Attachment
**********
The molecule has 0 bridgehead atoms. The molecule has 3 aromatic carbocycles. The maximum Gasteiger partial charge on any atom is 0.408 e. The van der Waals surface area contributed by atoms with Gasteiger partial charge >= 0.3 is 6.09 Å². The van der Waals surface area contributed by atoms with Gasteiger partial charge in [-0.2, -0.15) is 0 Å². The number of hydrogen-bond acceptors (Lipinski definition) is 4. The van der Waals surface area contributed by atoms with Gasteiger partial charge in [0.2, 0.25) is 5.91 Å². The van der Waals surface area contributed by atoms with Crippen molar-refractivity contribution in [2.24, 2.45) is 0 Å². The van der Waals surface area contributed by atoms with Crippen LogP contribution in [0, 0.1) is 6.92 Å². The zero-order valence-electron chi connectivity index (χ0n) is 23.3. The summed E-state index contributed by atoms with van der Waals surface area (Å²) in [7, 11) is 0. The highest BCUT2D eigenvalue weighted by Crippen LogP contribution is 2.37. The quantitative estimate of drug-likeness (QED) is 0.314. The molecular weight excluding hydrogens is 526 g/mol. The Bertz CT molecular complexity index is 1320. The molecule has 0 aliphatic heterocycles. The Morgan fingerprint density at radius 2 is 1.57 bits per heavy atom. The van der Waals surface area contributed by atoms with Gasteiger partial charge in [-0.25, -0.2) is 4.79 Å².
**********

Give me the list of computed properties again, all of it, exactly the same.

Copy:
The molecule has 0 bridgehead atoms. The molecule has 3 aromatic carbocycles. The maximum Gasteiger partial charge on any atom is 0.408 e. The van der Waals surface area contributed by atoms with Gasteiger partial charge >= 0.3 is 6.09 Å². The van der Waals surface area contributed by atoms with Gasteiger partial charge in [-0.2, -0.15) is 0 Å². The number of hydrogen-bond acceptors (Lipinski definition) is 4. The van der Waals surface area contributed by atoms with Gasteiger partial charge in [0.2, 0.25) is 5.91 Å². The van der Waals surface area contributed by atoms with Crippen molar-refractivity contribution in [2.24, 2.45) is 0 Å². The van der Waals surface area contributed by atoms with Crippen LogP contribution in [0, 0.1) is 6.92 Å². The zero-order valence-electron chi connectivity index (χ0n) is 23.3. The summed E-state index contributed by atoms with van der Waals surface area (Å²) in [7, 11) is 0. The highest BCUT2D eigenvalue weighted by Crippen LogP contribution is 2.37. The quantitative estimate of drug-likeness (QED) is 0.314. The molecular weight excluding hydrogens is 526 g/mol. The Bertz CT molecular complexity index is 1320. The molecule has 0 aliphatic heterocycles. The Morgan fingerprint density at radius 2 is 1.57 bits per heavy atom. The van der Waals surface area contributed by atoms with Gasteiger partial charge in [-0.25, -0.2) is 4.79 Å².